While the housing market has been grabbing all of the headlines, there’s another real estate market that’s been taking off in its shadows. Industrial real estate has been experiencing unprecedented demand that’s still continuing to grow. The need for warehouse space and e-commerce fulfillment centers has been so strong that it’s created a boom in an unexpected region of the country.
The need for industrial space was well in motion before 2020. Amazon had already introduced next-day and even same-day delivery for its Prime members. Simultaneously, major retailers such as Walmart and Best Buy were buying as much fulfillment space as possible to meet their demand. Once in-person shopping became either difficult or impossible, retailers entered a level of even greater demand for space, with newer types of retailers entering the fray. Even grocery stores suddenly became online retailers, a trend that has persisted, with Instacart now planning a network of fulfillment centers.
While demand was escalating, the pandemic also exposed the fragility of the global supply chain. Facilities in China and elsewhere had to close down, which created shortages of consumer goods stateside. Retailers responded by securing more storage space to help stave off future shortages, according to James Koman, CEO of ElmTree Funds, a private equity firm focused on commercial real estate. “The reshoring of manufacturing is gaining momentum,” he told CNBC.
Real estate firm CBRE said that almost 100 million square feet of industrial space was absorbed in the first quarter of 2021, and that a record 376 million square feet is under construction. Rents rose 7.1 percent from the same period a year earlier to an all-time high of $8.44 per square foot. Prices in densely populated coastal regions have been soaring by double-digit percentages. In Northern New Jersey, average base rent for industrial properties jumped 33 percent in May from a year earlier, and California’s Inland Empire saw an increase of 24 percent. The scarcity of inventory in these areas has often led to bidding wars.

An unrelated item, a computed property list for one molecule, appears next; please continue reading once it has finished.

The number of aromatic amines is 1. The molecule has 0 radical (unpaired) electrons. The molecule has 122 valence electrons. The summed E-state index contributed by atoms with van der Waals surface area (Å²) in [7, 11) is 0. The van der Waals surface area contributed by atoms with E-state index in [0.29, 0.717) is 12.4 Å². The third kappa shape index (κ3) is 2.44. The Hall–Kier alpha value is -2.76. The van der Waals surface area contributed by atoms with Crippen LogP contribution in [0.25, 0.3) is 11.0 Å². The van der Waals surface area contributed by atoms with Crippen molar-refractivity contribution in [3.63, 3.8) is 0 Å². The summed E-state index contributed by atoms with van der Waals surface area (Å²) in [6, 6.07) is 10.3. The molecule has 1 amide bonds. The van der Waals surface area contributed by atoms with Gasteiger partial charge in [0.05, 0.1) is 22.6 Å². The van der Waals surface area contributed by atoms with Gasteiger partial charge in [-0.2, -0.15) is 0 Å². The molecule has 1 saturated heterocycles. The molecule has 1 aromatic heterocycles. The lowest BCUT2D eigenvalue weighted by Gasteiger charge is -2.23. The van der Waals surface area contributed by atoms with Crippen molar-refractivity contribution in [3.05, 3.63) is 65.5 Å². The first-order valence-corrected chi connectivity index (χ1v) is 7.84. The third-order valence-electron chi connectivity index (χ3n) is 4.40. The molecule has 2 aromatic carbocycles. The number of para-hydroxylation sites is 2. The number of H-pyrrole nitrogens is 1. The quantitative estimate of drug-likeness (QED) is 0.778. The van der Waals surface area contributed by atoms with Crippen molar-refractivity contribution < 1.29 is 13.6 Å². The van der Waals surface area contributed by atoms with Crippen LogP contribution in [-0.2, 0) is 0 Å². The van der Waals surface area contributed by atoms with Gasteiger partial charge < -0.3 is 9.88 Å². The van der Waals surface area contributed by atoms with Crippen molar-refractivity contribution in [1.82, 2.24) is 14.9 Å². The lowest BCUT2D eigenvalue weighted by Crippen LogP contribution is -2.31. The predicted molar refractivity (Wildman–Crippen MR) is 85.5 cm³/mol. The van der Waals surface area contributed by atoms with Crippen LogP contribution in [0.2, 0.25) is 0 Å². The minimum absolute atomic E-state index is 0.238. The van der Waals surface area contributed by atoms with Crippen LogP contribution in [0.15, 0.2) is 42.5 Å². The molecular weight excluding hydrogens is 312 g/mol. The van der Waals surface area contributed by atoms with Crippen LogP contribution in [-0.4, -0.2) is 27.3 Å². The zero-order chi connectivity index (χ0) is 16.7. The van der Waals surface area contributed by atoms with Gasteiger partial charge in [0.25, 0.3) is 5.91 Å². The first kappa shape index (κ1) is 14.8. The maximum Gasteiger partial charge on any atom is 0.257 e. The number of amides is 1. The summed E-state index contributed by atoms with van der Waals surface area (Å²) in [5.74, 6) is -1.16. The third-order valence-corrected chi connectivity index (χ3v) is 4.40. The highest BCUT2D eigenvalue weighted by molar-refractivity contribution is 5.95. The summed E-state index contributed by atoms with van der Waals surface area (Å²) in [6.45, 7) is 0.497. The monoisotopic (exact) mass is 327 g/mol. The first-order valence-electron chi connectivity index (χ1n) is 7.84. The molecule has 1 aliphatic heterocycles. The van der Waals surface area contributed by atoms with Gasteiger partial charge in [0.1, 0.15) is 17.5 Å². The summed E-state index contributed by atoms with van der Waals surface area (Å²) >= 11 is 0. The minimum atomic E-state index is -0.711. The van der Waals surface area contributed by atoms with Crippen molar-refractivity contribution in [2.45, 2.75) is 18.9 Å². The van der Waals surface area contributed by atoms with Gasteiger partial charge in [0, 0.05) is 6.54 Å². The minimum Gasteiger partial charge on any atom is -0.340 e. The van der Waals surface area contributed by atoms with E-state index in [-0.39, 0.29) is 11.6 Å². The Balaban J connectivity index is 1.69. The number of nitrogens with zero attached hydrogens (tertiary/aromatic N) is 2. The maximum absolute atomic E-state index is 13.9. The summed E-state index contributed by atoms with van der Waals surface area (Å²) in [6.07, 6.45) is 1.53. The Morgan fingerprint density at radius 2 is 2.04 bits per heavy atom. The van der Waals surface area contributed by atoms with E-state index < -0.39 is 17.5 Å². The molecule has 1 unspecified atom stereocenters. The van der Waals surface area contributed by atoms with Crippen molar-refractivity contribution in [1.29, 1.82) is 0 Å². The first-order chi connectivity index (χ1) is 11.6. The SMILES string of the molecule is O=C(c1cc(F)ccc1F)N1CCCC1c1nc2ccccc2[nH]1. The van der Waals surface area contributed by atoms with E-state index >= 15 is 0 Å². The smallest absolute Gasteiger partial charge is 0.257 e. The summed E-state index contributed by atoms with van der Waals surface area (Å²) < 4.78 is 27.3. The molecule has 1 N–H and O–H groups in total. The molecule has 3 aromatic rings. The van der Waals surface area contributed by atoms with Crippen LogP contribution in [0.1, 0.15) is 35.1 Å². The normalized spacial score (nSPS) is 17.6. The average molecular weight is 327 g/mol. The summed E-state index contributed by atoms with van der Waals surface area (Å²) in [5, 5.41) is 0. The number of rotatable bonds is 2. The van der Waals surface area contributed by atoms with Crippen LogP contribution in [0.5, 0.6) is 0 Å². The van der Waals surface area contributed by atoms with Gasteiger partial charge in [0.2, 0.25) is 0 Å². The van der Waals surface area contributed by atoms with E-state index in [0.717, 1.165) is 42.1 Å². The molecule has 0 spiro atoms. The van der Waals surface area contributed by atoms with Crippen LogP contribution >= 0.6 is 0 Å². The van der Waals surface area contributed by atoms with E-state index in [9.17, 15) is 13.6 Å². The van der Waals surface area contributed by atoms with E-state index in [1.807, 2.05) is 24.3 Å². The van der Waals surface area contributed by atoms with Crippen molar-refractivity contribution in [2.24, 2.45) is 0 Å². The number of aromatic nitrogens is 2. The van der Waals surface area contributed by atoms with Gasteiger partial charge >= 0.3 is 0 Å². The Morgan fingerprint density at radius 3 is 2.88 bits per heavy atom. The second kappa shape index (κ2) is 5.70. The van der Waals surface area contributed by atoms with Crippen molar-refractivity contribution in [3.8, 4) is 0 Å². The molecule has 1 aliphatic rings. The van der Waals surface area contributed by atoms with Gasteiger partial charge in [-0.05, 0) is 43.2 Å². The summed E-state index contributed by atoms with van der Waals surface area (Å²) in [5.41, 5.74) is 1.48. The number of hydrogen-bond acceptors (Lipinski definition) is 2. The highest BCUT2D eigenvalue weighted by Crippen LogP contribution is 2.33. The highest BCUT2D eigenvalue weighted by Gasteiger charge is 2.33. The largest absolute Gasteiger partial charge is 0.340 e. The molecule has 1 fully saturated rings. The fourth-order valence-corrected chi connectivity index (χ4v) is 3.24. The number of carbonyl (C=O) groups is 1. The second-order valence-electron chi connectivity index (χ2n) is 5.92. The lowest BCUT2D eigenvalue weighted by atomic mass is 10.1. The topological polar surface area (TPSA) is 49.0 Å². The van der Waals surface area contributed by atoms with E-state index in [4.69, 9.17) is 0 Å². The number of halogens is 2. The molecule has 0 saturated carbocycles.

With space on the east and west coasts becoming less of an option, retailers have embraced a new region to help address this logistical issue. Instead of looking for warehouses near the ports, retailers have tapped into what KC Conway, chief economist of the Certified Commercial Investment Member Institute is calling the Golden Triangle of industrial real estate. While the name evokes pricey real estate along a coast, the Golden Triangle actually stretches through the south and Midwest, between Illinois, Texas, and Georgia. No longer sticking to the ports, retailers are putting their freight on trains and storing it in warehouses and fulfillment centers in inland destinations.
In addition to its relative affordability, the Golden Triangle offers other logistical advantages. The region includes more than half of the U.S. GDP within its boundaries, while 90 percent of area households live within a five-hour truck drive of the rail lines and primary “last-mile” facilities. As a result, developers now build and lease more new warehouse space in Conway’s Golden Triangle than they do in the West Coast and Northeast regions combined.
Betting on a long-term need for fulfillment and logistics facilities, ElmTree Funds has acquired about $2 billion worth of industrial space over the past seven months, outpacing prior years. In order to meet demand, they project that there will be a need for an additional 135-150 million square every year in order to meet growing e-commerce demands.
“Last-mile logistics has become integral in every aspect of our economy and a critical component in the functionality of commercial real estate,” says K.C. Conway.